Addressing the Red Flag: When perceptions go against the reality

What is the first website that comes to our mind when we want to look up a company’s employee reviews? Most of us would probably say Glassdoor. I too felt the same way, until I dug deeper on such websites and found that for several companies, Glassdoor’s competitors AmbitionBox and had far more reviews. I then conducted a poll on LinkedIn to test whether my perception equalled others’ as well. Unsurprisingly, 90% of 100 people said that Glassdoor was on the top of their recall with regards to employee reviews. Despite having fewer reviews, Glassdoor has become synonymous with employee reviews, which is truly commendable from the company’s perspective. However, does favourable perception alone signify that a company is successful? Not necessarily. Sustenance of this positive perception becomes a challenge unless backed by the delivery of the promise. Yahoo’s case was not quite different. The company was once one of the most popular web services providers. Users perceived its mailing and messenger services to be the best and it seemed as though Yahoo had no place to go but up. However, its story unfolded quite differently, and several of its service is defunct today. 

Reputation is an equation of perception and reality. A wide mismatch in any direction is not sustainable. When perceptions start going against the real picture, as is the case with these companies, it must be viewed as a red flag that we need to address urgently. Failing to do so can lead to disastrous consequences.  

While observing such cases, two key observations come to my mind. First – getting the core offerings right is crucial, without which sustenance of the brand is difficult. Secondly, it is also important to have an ear to the ground and stay updated with aspects like stakeholder expectations, regulatory changes, and industry trends.

Getting the Core Offerings Right: 

In Glassdoor’s case, the core offering is the employee reviews. While it is certainly still a leader in the space, I have also come across criticisms not just over the number of reviews for a company, but also their authenticity. Many users have found that company reviews are often biased towards either extreme or are hence not entirely reliable. While Glassdoor might still be one at the top of people’s recall for employee research, sustaining this perception for a long time might not be easy. Take the example of the infamous Windows phone by Microsoft. The company had tied-up with Nokia, another powerhouse, to launch this phone. Both companies were world-class in their respective industries at the time and were considered as credible service providers. However, this positive perception could not help even such large companies when their integrated effort failed. This was mainly because the product did not live to people’s expectations and there was then no excuse or saving grace for the companies.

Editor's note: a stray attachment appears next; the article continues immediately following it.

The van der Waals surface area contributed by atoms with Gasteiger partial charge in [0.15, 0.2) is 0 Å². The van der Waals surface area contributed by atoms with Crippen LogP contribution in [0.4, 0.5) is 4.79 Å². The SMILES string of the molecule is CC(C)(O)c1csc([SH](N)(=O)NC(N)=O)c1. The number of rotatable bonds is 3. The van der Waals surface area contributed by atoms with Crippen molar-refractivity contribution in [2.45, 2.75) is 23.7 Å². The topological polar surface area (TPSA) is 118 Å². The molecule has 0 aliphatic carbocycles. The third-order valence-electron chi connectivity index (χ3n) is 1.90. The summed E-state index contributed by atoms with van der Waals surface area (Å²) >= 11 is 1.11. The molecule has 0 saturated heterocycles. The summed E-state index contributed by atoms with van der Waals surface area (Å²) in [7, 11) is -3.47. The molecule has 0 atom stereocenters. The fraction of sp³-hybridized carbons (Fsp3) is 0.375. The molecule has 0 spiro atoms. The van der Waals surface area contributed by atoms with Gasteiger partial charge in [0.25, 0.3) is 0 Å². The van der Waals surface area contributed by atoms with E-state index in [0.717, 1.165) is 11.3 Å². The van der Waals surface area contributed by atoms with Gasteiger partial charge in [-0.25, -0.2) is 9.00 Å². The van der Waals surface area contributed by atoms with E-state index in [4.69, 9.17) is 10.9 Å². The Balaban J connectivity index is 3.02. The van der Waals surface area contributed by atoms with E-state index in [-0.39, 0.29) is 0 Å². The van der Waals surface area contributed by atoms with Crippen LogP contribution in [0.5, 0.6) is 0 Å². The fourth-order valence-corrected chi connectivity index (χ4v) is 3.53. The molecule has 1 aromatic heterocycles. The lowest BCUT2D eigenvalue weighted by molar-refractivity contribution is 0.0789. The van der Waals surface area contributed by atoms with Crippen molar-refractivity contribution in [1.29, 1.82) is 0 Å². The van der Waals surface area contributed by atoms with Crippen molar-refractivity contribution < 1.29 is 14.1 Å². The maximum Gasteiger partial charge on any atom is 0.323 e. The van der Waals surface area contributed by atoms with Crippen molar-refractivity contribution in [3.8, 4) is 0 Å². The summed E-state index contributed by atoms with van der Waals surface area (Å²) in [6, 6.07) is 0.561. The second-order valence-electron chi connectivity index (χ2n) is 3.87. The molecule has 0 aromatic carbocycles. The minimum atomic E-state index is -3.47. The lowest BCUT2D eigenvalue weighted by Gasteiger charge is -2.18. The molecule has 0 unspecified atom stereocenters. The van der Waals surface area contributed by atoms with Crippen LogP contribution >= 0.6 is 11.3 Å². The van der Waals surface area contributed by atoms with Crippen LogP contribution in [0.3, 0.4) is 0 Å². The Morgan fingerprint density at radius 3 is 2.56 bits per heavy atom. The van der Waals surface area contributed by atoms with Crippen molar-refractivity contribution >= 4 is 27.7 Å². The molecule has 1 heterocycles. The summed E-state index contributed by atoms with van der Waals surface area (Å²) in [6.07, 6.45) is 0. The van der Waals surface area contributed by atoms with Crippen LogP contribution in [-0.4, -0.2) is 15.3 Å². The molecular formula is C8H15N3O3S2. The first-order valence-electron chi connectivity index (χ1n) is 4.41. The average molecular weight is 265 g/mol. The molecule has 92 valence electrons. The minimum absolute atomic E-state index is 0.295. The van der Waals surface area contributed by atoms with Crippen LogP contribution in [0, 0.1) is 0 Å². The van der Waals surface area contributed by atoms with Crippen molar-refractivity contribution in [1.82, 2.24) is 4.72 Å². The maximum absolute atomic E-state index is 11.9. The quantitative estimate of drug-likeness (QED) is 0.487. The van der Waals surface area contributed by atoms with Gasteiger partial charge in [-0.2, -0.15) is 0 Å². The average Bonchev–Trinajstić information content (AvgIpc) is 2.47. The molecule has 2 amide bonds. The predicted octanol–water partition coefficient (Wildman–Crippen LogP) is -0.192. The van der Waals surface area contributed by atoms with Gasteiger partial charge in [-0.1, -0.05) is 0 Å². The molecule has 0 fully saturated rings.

Having an ear to the ground:

Many companies that establish themselves as top players or differentiated leaders in the industry often fall into this trap. Consistently staying popular requires more than just a legacy. Staying abreast of important trends in the industry, managing stakeholder expectations and regulatory changes effectively are critical. Jet Airways enjoyed being the customer favourite during its time and its closure came as a big shock to most people. However, when stories of the cracks in the system started cropping up, it showed that the company did not listen and invest enough in regulatory and stakeholder relationships. By the time the problem came to light, it was already too late for Jet. Yahoo’s case is similar. Its failure to understand what its users wanted and innovate their services accordingly eventually led to its downfall.

We are often caught up in brand campaigns that position our companies or products as category leaders, differentiators, or innovators. We even succeed in creating this perception and enjoy being in the good books of our customers. However, if there is a fundamental failure between the perception and the reality, good impressions are of little help. It hence becomes crucial for us to be cognizant of such gaps and ensure that close in on them quickly and effectively. 

The views and opinions published here belong to the author and do not necessarily reflect the views and opinions of the publisher.

Mitu Samar
Mitu Samar, runs a company called ‘Eminence’, that works with renowned brands in India to build, establish or protect their reputation. She serves as an Independent Director on the boards of Times group Companies. Before turning an entrepreneur, Mitu served as Director, Communication and Brand Management at CRISIL and also headed the marketing and communication role of S&P in South Asia. Her professional experience includes stints with companies like Aditya Birla Financial Services Group, ICICI Prudential MF & GE Shipping.

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